Dura Software, a holding company specializing in “hyper-niche” software products, announced the close of its $10 million round of investment financing Friday. The Series A round was oversubscribed and is the largest tech equity raise in San Antonio to date for 2019, according to a company statement.
The San Antonio-based holding company launched in June 2018 as Dura Holdings when it had acquired Moki Mobility Inc., which provides cloud-based software for managing large numbers of mobile devices. Founded by Paul Salisbury, Dura’s CEO, and San Antonio entrepreneur Michael Girdley, executive chairman, the duo decided to change the holding firm’s name earlier in 2019 to reflect its focus on acquiring and operating niche software companies.
Ozone Capital Management, based in California, led the $10M round, with a mix of private investors from San Antonio and throughout North America. About 60% of the round came from investors outside of San Antonio, according to the company statement.
Dura announced Tuesday its acquisition of the California-based company 6Connex, its second acquisition in about a month. Dura Software plans to eventually hire a new CEO to run the newly acquired virtual events platform provider, which will move its headquarters to San Antonio while maintaining active operations in California, according to a Dura Software statement.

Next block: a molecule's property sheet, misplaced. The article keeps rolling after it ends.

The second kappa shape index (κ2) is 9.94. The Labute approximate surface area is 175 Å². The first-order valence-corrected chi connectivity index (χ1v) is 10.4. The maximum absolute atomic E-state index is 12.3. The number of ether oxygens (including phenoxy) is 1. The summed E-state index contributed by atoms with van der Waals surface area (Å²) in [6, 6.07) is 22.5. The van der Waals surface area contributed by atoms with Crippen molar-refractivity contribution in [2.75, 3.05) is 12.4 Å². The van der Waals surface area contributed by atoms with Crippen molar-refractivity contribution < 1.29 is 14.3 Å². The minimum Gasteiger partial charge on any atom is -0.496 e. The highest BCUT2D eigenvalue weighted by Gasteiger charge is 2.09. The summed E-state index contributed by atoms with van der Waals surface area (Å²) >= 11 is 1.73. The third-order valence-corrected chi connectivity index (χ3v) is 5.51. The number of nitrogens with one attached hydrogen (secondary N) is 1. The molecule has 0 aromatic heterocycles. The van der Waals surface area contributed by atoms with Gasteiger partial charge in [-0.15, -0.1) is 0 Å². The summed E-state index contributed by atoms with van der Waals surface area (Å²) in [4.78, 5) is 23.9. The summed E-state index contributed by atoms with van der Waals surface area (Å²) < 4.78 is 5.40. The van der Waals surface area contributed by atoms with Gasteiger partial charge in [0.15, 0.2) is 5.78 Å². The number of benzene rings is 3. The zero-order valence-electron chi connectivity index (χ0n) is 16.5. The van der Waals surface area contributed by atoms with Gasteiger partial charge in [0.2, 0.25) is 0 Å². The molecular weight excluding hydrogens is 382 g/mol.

In early September, the holding company acquired the Denmark-based Nordic IT, a software company that specializes in email software for enterprise users in the maritime shipping industry.
Dura Holdings is an entirely new type of software-focused company that acquires and operates B2B (business-to-business) software companies with the intent to never sell them. Their office at 425 Soledad St. places Dura Holdings in the heart of San Antonio’s growing downtown tech district.
The San Antonio-based holding company has over the course of 18 months, grown into a large software company in south Texas with three software companies, each operating with a typical annual revenue of $1.5 million to $5 million. The Dura CEO is looking to maintain the pace of growth with plans for three to five acquisitions each year, with no plans of selling the companies, Salisbury previously told Startups San Antonio.
“The common model for many private equity firms is to acquire companies, optimize for growth, and then sell them,” Salisbury said. “Our approach is a ‘buy and hold.’ It is a different model that we find is resonating very well with the target companies we approach.”